From that very first flight in the summer of 1919 to the launch of the revolutionary Concorde in 1976, we chart the top ten hits from British Airways’ last 100 years in the skies.
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1919: AT&T De Havilland DH4a G-EAJC at Hounslow Heath
Air Transport & Travel Limited, a predecessor airline of today’s British Airways, opened on 25 August 1919 the world’s first international passenger air service with a flight by their de Havilland DH4A G-EAJC. The flight from London (Hounslow Heath) to Paris (Le Bourget) with one passenger, was flown by Lieutenant Lawford and also carried a cargo of jam, cream and grouse to His Majesty’s Ambassador in Paris.
1942: First transatlantic flight by a British PM
Winston Churchill MP, on 16/17 January 1942, made the first transatlantic flight by a British Prime Minister in a BOAC Boeing 314 flying boat G-AGCA Berwick from Bermuda to Plymouth. Churchill had travelled to Washington by sea in December 1941, following America’s entry into WWII. His homeward journey on the flying boat was from Norfolk Virginia to Bermuda, with a plan to return to the UK on battleship HMS Duke of York. Churchill elected to fly from Bermuda in a crossing that took 17 hours, thus saving a week in travel time. The flight was commanded by BOAC’s senior Captain John Kelly Rogers.
1946: Opening of London Airport
BSAA operated the first international departure from London Airport on 1 January 1946 when Avro Lancastrian Starlight – a converted Lancaster bomber – carrying 13 staff passengers left on a proving flight to Buenos Aires. BOAC’s first departure, on 28 May, was a Lancastrian flight to Sydney, a 63-hour journey. Heathrow officially opened on 31 May as the new London Airport to replace the old Croydon grass airfield. A new era was heralded in with new pressurised aircraft that could fly over the weather such as the Canadair Argonaut, Handley Page Hermes and Boeing Stratocruiser. On 1 August British European Airways Corporation (BEA) took over, operating short-haul routes from Northolt. BEA operated the unpressurised Douglas DC-3 and the Vickers Viking, developing a large flying programme that for several years made Northolt the busiest airport in Europe.
1958: BOAC, first pure jet service across the North Atlantic
On 4 October 1958, BOAC opened the first pure jet service across the North Atlantic between London and New York using the de Havilland DH106 Comet 4. The flights operated simultaneously passing each other in the mid Atlantic; G-APDB commanded by Captain T B Stoney on the eastbound flight and G-APDC commanded by Captain R E Millichap on the westbound route. The service was the first transatlantic jet service of any carrier on any route. The westbound crossing took ten hours and 22 minutes with a refuelling stop in Gander, and the eastbound six hours and 11 minutes.
1965: First automatic touch-down
On 10 June 1965 British European Airways’ Trident 1C G-ARPR operating scheduled service BE343 from Paris Le Bourget touched down automatically at London Heathrow, the first time in the world that this had been accomplished carrying fare-paying customers. The flight was commanded by Captain Eric Poole. All customers on board the flight were presented with certificates.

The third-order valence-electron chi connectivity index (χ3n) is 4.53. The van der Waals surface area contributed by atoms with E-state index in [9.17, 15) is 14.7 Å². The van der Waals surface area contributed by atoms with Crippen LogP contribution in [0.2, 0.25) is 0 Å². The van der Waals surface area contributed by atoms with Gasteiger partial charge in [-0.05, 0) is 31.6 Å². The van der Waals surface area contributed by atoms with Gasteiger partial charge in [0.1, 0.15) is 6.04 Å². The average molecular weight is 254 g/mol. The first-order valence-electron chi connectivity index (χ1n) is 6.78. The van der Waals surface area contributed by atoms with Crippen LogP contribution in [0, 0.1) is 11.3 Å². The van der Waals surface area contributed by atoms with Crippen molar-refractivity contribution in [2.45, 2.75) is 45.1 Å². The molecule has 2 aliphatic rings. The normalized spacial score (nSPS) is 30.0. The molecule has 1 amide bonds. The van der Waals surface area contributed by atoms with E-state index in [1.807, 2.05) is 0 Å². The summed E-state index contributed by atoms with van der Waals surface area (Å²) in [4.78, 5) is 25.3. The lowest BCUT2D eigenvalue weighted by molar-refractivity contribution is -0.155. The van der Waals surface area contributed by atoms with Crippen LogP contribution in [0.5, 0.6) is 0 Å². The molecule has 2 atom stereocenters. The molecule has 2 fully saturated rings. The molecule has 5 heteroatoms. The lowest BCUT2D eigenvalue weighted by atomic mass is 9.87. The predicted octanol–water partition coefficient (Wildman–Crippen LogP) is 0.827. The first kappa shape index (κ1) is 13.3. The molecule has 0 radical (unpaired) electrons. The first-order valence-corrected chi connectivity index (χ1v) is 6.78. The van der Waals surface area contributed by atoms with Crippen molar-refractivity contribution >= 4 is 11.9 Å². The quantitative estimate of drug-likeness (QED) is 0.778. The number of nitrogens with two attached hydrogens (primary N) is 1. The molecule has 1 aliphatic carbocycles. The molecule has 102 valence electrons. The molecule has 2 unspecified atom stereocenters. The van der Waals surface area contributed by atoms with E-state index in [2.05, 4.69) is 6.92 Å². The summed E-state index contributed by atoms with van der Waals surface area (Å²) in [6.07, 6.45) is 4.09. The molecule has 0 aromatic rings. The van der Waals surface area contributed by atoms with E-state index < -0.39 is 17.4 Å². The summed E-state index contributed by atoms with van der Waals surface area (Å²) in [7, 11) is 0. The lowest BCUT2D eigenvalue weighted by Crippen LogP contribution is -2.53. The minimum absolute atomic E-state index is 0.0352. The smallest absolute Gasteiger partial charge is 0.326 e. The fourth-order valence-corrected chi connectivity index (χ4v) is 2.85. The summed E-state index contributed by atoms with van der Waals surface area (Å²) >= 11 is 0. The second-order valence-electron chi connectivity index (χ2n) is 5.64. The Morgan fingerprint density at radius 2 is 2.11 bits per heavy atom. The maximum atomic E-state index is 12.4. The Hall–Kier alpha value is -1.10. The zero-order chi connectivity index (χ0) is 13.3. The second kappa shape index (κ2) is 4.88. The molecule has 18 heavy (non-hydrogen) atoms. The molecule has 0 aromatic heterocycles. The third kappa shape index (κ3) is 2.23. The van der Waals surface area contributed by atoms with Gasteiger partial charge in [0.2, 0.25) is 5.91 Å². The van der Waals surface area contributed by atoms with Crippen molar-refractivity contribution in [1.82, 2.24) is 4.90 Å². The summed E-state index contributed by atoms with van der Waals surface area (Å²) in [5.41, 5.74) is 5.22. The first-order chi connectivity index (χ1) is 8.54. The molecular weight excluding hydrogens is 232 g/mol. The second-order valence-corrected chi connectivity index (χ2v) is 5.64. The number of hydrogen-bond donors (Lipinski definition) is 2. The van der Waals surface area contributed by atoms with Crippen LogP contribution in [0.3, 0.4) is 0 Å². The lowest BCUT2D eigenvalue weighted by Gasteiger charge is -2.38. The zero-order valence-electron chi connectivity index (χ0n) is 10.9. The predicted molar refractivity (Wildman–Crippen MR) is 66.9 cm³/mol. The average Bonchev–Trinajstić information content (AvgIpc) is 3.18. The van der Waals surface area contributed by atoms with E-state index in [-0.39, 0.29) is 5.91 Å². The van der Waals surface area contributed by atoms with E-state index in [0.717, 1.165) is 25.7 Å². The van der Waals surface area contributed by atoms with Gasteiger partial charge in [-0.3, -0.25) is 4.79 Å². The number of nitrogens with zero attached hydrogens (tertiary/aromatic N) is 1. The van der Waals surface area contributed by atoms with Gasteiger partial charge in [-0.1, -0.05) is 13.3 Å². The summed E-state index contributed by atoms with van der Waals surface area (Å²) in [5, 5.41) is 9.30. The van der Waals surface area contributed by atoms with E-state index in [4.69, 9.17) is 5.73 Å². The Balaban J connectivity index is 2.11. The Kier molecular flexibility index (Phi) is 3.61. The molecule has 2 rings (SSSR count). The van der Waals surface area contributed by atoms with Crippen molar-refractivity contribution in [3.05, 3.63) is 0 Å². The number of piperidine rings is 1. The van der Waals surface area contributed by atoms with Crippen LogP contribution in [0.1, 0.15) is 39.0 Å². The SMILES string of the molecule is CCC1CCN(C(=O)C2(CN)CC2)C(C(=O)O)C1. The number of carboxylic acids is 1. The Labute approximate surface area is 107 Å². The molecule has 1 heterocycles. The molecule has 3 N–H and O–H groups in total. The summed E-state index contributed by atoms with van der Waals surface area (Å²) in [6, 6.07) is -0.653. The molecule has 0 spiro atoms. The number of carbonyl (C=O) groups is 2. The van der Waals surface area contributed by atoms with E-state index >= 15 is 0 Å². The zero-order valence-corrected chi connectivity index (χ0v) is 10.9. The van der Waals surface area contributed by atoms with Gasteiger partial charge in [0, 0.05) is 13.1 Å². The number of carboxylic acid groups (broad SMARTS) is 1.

1971: First Class cabin on BOAC 747
Customers enjoyed the exclusive comfort and luxury offered on BOAC’s Boeing 747-136s – the first plane dubbed the ‘Jumbo Jet’ – which entered service in April 1971. The first Boeing 747-136s of that year initially flew from London to New York JFK featuring this luxurious double-decker First Class cabin (or ‘club-in-the-sky’ as it was advertised at the time) at the front of the plane. The BOAC livery colour scheme then featured a blue stripe, with a two-tone white and chrome paint-job to the top and bottom of the fuselage.
The introduction of Concorde supersonic services by British Airways and Air France on 21 January 1976 was a step change in aviation history. BA's Concorde made just under 50,000 flights and flew more than 2.5 million passengers supersonically. With a take-off speed of 220 knots (250mph) and a cruising speed of 1,350mph – more than twice the speed of sound – a typical London to New York crossing would take a little less than three and a half hours as opposed to around eight hours for a subsonic flight.
1999: British Airways’ first commercial Boeing 777 flights
On 17 November 1995, BA took delivery of its third Boeing 777. Its first commercial flight was from London to Muscat via Dubai. The Boeing 777 and the 747-436 became the mainstay of BA’s long-haul operations for many years to come.
1999: The creation of oneworld
The oneworld alliance became effective on 1 February 1999; the founding members were British Airways, American Airlines, Canadian Airlines, Cathay Pacific and Qantas. Today, the alliance includes 13 of the world’s leading airlines serving almost 1,000 destinations in more than 150 countries worldwide.
2019: British Airways Centenary
2019 is a stand-out year for British Airways, not least due to the airline’s landmark 100 years of operation. It’s the year of the new A350 aircraft, a brand-new Club World seat, WiFi on-board all short-haul flights, new lounges (San Francisco, Johannsburg and more), plus a new ba.com homepage and an industry-leading makeover for World Traveller Plus.